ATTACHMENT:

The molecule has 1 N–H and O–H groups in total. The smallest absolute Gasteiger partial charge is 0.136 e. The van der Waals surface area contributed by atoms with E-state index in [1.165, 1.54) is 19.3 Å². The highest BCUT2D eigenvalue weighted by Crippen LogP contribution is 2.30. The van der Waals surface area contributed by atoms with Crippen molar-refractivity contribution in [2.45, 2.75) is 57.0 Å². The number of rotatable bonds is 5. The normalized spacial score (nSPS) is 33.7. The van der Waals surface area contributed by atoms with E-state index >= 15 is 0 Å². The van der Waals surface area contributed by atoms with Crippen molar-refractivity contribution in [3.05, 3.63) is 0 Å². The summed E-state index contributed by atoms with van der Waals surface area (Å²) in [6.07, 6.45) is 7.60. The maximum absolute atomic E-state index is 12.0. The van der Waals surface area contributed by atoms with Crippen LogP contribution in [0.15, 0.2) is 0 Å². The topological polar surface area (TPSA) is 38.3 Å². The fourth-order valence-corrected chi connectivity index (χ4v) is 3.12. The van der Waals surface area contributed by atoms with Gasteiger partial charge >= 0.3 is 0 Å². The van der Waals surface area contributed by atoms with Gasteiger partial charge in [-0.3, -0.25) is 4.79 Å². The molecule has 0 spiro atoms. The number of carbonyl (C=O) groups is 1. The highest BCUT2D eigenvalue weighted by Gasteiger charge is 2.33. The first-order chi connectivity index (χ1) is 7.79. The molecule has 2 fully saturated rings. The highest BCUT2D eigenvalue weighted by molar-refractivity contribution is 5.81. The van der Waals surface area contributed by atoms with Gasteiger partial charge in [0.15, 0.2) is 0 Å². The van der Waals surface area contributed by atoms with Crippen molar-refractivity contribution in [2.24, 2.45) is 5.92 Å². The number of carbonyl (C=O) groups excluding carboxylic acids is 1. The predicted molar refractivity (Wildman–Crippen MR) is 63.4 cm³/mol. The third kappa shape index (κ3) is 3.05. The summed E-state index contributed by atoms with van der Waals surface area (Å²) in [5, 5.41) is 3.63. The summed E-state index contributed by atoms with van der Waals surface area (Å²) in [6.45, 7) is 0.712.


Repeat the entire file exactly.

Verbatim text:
The molecule has 1 N–H and O–H groups in total. The smallest absolute Gasteiger partial charge is 0.136 e. The van der Waals surface area contributed by atoms with E-state index in [1.165, 1.54) is 19.3 Å². The highest BCUT2D eigenvalue weighted by Crippen LogP contribution is 2.30. The van der Waals surface area contributed by atoms with Crippen molar-refractivity contribution in [2.45, 2.75) is 57.0 Å². The number of rotatable bonds is 5. The normalized spacial score (nSPS) is 33.7. The van der Waals surface area contributed by atoms with E-state index >= 15 is 0 Å². The van der Waals surface area contributed by atoms with Crippen molar-refractivity contribution in [3.05, 3.63) is 0 Å². The summed E-state index contributed by atoms with van der Waals surface area (Å²) in [6.07, 6.45) is 7.60. The maximum absolute atomic E-state index is 12.0. The van der Waals surface area contributed by atoms with Crippen LogP contribution in [0.15, 0.2) is 0 Å². The topological polar surface area (TPSA) is 38.3 Å². The fourth-order valence-corrected chi connectivity index (χ4v) is 3.12. The van der Waals surface area contributed by atoms with Gasteiger partial charge >= 0.3 is 0 Å². The van der Waals surface area contributed by atoms with Gasteiger partial charge in [-0.3, -0.25) is 4.79 Å². The molecule has 0 spiro atoms. The number of carbonyl (C=O) groups is 1. The highest BCUT2D eigenvalue weighted by Gasteiger charge is 2.33. The first-order chi connectivity index (χ1) is 7.79. The molecule has 2 fully saturated rings. The highest BCUT2D eigenvalue weighted by molar-refractivity contribution is 5.81. The van der Waals surface area contributed by atoms with Gasteiger partial charge in [0.15, 0.2) is 0 Å². The van der Waals surface area contributed by atoms with Crippen molar-refractivity contribution in [2.24, 2.45) is 5.92 Å². The number of carbonyl (C=O) groups excluding carboxylic acids is 1. The predicted molar refractivity (Wildman–Crippen MR) is 63.4 cm³/mol. The third kappa shape index (κ3) is 3.05. The summed E-state index contributed by atoms with van der Waals surface area (Å²) in [5, 5.41) is 3.63. The summed E-state index contributed by atoms with van der Waals surface area (Å²) in [6.45, 7) is 0.712.